The AWI 100 Submittals standard also outlines requirements for cabinet shop drawings and what they should include, from the system of measurement to the responsibilities of those involved in the project. The latter is of particular importance because manufacturers, contractors, and design professionals all have different responsibilities they must fulfil in connection to shop drawings, and these must be considered carefully.
Manufacturer & Supplier Responsibilities
It’s the responsibility of the manufacturer/supplier to create the cabinet shop drawings and provide these to the general contractor, design professional, or owner for review. The most important thing for the manufacturer to bear in mind is the process of requesting changes and gaining approval of those changes.
Any changes or substitutions made to the material and/or design must first be identified within the submittal package. They must be separate from the shop drawings and submitted at the same time. To gain approval for these, it’s the responsibility of the manufacturer to submit a formal request for approval. Any changes that are within the shop drawings themselves won’t count as a request for approval.
General Contractor Responsibilities
It’s up to the general contractor to ensure that the cabinet shop drawings are enforced and followed by all trades throughout the project. Any changes to the design must also be communicated by the contractor and enforced by each subcontractor. This means that if, for example, dimensions deviate from those specified in the submittal package, the specific subcontractor can be identified and held accountable.
Design Professional Responsibilities
It’s the responsibility of the architect or design professional to review the cabinet shop drawings after the general contractor has forwarded them on. A reviewed copy must be returned to either the contractor or manufacturer within 10 days.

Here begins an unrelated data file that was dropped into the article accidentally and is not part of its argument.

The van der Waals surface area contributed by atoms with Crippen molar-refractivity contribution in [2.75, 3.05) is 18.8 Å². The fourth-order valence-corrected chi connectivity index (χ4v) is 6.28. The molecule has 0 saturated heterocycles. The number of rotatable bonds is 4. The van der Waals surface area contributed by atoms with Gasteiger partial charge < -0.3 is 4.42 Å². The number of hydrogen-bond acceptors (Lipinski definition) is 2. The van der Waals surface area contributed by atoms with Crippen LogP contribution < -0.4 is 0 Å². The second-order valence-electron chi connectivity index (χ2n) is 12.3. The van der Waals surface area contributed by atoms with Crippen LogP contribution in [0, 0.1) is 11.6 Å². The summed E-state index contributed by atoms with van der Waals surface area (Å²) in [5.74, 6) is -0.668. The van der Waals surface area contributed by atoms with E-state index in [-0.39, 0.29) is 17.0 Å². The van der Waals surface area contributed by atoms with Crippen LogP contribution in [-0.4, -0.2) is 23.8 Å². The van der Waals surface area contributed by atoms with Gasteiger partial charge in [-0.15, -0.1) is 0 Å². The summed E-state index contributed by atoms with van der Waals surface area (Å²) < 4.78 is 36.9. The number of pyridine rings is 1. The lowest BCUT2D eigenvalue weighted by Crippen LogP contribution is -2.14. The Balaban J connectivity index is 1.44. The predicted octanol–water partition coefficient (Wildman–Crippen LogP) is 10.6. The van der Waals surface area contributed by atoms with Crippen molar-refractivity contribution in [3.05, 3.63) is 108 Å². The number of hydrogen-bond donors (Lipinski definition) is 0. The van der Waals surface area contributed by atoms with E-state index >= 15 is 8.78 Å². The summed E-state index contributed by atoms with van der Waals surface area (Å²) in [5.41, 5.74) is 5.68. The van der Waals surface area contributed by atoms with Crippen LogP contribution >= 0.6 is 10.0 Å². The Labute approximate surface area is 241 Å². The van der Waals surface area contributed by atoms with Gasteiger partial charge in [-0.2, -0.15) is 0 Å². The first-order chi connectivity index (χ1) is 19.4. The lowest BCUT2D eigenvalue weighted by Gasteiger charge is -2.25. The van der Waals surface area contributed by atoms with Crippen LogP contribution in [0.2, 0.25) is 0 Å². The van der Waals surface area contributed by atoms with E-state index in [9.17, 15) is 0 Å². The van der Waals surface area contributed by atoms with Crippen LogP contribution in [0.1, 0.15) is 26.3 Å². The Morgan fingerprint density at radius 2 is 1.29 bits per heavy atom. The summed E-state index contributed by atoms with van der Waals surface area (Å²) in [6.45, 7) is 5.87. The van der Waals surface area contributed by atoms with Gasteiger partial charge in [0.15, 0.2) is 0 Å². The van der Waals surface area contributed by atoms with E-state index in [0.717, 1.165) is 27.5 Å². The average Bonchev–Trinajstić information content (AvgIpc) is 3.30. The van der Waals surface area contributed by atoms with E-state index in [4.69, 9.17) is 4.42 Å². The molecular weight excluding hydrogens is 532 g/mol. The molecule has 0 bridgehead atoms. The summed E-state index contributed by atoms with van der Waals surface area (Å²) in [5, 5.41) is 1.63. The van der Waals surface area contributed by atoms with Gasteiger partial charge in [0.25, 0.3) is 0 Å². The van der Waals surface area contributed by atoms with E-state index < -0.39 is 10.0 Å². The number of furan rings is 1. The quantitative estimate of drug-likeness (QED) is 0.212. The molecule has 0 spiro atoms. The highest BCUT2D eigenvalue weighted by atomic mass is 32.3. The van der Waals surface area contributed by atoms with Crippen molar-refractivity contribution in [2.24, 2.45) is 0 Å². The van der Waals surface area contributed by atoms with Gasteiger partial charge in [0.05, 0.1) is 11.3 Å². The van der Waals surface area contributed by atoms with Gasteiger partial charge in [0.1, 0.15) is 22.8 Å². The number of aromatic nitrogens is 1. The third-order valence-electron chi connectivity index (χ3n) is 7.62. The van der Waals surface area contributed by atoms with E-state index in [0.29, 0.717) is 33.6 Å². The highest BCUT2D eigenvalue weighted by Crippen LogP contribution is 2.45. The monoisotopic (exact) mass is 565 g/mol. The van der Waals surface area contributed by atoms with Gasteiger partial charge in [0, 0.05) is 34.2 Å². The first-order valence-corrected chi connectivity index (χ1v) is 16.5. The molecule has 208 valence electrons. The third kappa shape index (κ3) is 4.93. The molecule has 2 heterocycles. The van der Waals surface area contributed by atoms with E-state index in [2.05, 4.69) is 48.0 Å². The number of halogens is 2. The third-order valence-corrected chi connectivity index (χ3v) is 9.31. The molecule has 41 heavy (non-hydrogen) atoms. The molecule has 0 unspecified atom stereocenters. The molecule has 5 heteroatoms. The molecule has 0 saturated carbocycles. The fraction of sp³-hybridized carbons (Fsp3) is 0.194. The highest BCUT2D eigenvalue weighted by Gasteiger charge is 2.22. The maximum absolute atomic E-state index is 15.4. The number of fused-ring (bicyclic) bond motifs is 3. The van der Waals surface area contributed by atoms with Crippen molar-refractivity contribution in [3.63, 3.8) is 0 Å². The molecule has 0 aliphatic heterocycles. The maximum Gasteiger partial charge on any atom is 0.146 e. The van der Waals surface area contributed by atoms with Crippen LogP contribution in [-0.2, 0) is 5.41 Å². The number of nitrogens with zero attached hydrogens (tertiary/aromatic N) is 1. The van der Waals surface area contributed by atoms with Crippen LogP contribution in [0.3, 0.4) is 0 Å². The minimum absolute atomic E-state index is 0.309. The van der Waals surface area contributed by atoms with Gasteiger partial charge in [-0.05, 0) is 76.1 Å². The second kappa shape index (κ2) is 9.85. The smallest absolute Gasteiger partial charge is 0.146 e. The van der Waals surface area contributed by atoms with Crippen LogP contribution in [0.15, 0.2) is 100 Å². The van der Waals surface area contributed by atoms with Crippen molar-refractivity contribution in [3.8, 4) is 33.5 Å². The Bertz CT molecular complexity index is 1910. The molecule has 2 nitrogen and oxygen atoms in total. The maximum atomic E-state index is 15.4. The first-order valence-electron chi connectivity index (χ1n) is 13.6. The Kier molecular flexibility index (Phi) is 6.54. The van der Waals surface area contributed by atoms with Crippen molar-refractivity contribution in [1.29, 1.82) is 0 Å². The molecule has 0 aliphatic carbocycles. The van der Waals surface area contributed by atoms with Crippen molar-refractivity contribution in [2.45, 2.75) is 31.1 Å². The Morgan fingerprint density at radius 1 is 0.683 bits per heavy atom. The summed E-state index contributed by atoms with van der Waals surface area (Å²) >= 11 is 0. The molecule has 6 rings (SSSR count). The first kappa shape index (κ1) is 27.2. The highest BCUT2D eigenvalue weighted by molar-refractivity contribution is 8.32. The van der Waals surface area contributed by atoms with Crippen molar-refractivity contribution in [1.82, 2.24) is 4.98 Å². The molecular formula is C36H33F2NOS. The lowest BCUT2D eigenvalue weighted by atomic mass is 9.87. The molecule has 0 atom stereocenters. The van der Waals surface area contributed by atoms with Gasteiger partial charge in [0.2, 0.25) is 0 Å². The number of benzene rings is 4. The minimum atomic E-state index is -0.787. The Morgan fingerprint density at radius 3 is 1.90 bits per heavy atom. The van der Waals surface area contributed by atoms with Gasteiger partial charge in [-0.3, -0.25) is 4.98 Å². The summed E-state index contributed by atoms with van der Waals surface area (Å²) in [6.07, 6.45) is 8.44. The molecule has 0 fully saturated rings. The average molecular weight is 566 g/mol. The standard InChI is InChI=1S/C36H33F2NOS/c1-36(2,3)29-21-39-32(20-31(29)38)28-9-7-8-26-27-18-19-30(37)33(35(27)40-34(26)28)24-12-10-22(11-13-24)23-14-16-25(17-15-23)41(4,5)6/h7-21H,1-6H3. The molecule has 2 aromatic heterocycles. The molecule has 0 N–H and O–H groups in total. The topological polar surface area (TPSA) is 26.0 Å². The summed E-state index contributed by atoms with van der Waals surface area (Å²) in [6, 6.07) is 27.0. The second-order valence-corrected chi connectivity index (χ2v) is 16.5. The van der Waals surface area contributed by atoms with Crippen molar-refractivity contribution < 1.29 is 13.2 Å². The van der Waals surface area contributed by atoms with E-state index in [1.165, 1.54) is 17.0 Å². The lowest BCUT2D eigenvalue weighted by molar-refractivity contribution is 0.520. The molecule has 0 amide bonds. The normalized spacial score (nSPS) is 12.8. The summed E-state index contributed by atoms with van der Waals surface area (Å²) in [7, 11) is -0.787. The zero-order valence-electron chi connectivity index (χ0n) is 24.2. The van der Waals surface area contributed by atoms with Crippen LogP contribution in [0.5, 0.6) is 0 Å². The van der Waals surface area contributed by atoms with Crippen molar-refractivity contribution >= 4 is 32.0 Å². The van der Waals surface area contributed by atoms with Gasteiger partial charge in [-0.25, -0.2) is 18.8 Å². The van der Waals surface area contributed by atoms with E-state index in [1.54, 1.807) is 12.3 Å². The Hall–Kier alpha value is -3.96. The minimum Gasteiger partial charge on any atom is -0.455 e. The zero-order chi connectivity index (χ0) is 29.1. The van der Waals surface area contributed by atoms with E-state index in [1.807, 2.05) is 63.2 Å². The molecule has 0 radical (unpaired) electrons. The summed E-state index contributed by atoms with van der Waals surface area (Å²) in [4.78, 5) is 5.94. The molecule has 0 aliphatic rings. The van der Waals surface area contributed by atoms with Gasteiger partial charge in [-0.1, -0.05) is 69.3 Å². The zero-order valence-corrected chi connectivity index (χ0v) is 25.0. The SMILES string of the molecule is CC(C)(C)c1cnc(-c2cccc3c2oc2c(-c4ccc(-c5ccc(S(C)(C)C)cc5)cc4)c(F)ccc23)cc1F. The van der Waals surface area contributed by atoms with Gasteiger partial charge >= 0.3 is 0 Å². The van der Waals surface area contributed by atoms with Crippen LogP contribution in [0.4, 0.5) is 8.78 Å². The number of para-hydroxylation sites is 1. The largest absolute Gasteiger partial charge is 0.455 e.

When reviewing shop drawings, the design professional is responsible for:
- Ensuring the design is in compliance with building codes and local regulations
- Clarifying, commenting on, or correcting any necessary areas
- Ensuring the drawings are returned promptly to avoid delaying work
- Communicating any design changes to all parties involved
- Providing a 127mm x 203mm sample of the finish specified in the shop drawings
Why are Cabinet Shop Drawings Important?
Everything we’ve mentioned so far provides a standard that ensures the consistent and high-quality delivery of cabinet shop drawings. This is important because the success of an architectural woodworking project depends on these initial drawings, which act as a guide or recipe that everyone can follow.
Here are a few reasons why detailed and timely cabinet shop drawings are so important:
- They eliminate design conflicts and keep everyone on the same page
- They provide precise measurements and specifications of the casework
- Computer-aid drafting (CAD) technology can be used to streamline the process, in terms of both approval and coordination between architects and manufacturers
- They save money by outlining the best construction method, avoiding hardware mistakes, and improving communication between all parties
- They ensure that the final product fulfills the design intent, performs exactly how it’s supposed to, and exceeds client expectations